Making Of Global World.....Best Notes in Brief Notes - Class 10

Class 10: Making Of Global World.....Best Notes in Brief Notes - Class 10

The document Making Of Global World.....Best Notes in Brief Notes - Class 10 is a part of Class 10 category.
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Making of a Global World

The various countries of the world are interconnected through trade and through exchange of thoughts and cultures. The interconnectedness has increased dramatically in recent times but the world was also interconnected even during the days of Indus Valley Civilisation.

Silk Route

The trade route which linked China to the western world and to other countries is called Silk Route. There were many Silk Routes. The Silk Routes existed before the Christian Era, and persisted till the fifteenth century.

Chinese potteries travelled from China to other countries through the Silk Route. Similarly, gold and silver travelled from Europe to Asia through this route.

Religions; like Christianity, Islam and Buddhism travelled to different parts of the world through the Silk Route.

Food Travels:

Noodles travelled from China to different parts of the world. The sevian; which are used in India are localized form of noodle. Similarly, spaghetti of Italy is the European version of noodles.

Many common food of today; like potato, chillies, tomato, maize, soya, groundnut and sweet potatoes were introduced in Europe after Christopher Columbus accidentally discovered the American continents.

Potato brought dramatic changes for the life of people of Europe. Because of introduction of potato, the people in Europe could eat better and could live longer. The peasants of Ireland became so dependent on potato that when disease destroyed the potato crop in the mid-1840s, hundreds of thousands died due to starvation. This famine is known as Irish Famine.

Conquest, Disease and Trade

The European sailors discovered the sea route to Asia and Americas in the sixteenth century. The discovery of new sea route not only helped in expanding the trade but also in European conquest over other parts of the world.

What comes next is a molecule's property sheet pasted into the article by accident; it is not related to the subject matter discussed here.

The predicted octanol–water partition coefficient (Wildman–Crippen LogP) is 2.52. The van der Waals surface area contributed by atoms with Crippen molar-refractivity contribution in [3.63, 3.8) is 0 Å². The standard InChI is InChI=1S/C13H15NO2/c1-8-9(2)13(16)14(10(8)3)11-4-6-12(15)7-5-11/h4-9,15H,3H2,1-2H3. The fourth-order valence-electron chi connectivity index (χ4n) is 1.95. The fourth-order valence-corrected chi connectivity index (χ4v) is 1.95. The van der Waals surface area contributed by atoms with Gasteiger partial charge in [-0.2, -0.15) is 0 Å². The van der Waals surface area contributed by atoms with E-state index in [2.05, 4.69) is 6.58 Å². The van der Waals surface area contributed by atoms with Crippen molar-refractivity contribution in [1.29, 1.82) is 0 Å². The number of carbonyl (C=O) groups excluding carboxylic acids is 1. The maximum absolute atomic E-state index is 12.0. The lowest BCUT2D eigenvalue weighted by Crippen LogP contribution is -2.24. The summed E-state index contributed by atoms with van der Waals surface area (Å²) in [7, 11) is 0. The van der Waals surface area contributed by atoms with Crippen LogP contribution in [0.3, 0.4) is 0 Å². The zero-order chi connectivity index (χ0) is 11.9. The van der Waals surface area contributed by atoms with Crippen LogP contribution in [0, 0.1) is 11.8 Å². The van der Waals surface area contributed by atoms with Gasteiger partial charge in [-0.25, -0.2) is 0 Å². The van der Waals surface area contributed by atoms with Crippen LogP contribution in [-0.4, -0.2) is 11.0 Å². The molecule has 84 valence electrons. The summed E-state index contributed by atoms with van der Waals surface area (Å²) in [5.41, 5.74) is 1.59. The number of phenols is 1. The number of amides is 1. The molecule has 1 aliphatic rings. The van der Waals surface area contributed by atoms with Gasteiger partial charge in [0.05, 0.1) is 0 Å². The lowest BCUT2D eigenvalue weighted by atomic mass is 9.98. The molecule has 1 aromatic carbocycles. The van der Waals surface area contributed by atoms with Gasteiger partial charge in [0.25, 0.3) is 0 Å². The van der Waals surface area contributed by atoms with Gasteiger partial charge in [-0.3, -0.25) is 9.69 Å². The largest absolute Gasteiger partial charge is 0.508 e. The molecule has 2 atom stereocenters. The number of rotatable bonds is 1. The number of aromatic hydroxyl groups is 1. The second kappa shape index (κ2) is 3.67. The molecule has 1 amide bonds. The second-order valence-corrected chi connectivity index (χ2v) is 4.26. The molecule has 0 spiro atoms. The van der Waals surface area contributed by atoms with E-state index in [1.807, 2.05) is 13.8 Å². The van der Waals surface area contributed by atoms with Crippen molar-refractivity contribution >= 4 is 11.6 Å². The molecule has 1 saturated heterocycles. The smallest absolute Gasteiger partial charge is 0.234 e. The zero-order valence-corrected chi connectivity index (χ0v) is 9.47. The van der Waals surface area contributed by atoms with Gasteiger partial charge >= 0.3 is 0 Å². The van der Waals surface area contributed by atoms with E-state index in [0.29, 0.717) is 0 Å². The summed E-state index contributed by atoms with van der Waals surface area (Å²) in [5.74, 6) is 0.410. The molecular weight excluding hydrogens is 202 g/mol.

America had vast reserves of minerals and there was abundant crop in this continent. The food and minerals from America transformed the lives of people in other parts of the world.

By the mid-sixteenth century, the Portuguese and Spanish colonization of America began in a decisive way. But the conquest could not be facilitated because of arms and ammunition but because of a disease. Europeans had been exposed to small pox and hence they had developed immunity against this disease. But the Americans had been isolated from the world and they had no immunity against small pox. When the Europeans reached there, they carried the germs of small pox alongwith them. The disease wiped off the whole communities in certain parts of America. And thus, the Europeans could easily get control of the Americas.

Till the nineteenth century, Europe was suffering from many problems; like poverty, diseases and religious conflicts. Many religious dissenters fled to America for the fear of prosecution. Those people utilised the opportunities in America and could dramatTill the eighteenth century, India and China were the richest countries of the world. But from the fifteenth century onwards, China began to restrict overseas contacts and went into isolation. Because of China’s reduced role and America’s rising importance; the centre of the world trade shifted to Europe.

The Nineteenth Century (1815 – 1914)

The world had changed dramatically during the nineteenth century. There were changes in social, political, economic and technological factors in much complex way during this period. The changes altered the external relations beyond recognition.

Economists identify three types of flows within international economic exchanges. These are as follows:

  • Flow of trade
  • Flow of labor
  • Flow of capital

A World Economy Takes Shape

Changing pattern of food production and consumption in Europe: Traditionally, countries liked to be self sufficient in food. But self sufficiency in food meant a low quality of life for the people of Britain.

There was immense growth of population of Britain during eighteenth century. Due to this, the demand for food had increased exponentially. Under pressure from the landed groups, the government restricted the imports of corn. This further aggravated the food prices in Britain. The industrialists and urban dwellers forced the government to abolish the Corn Laws.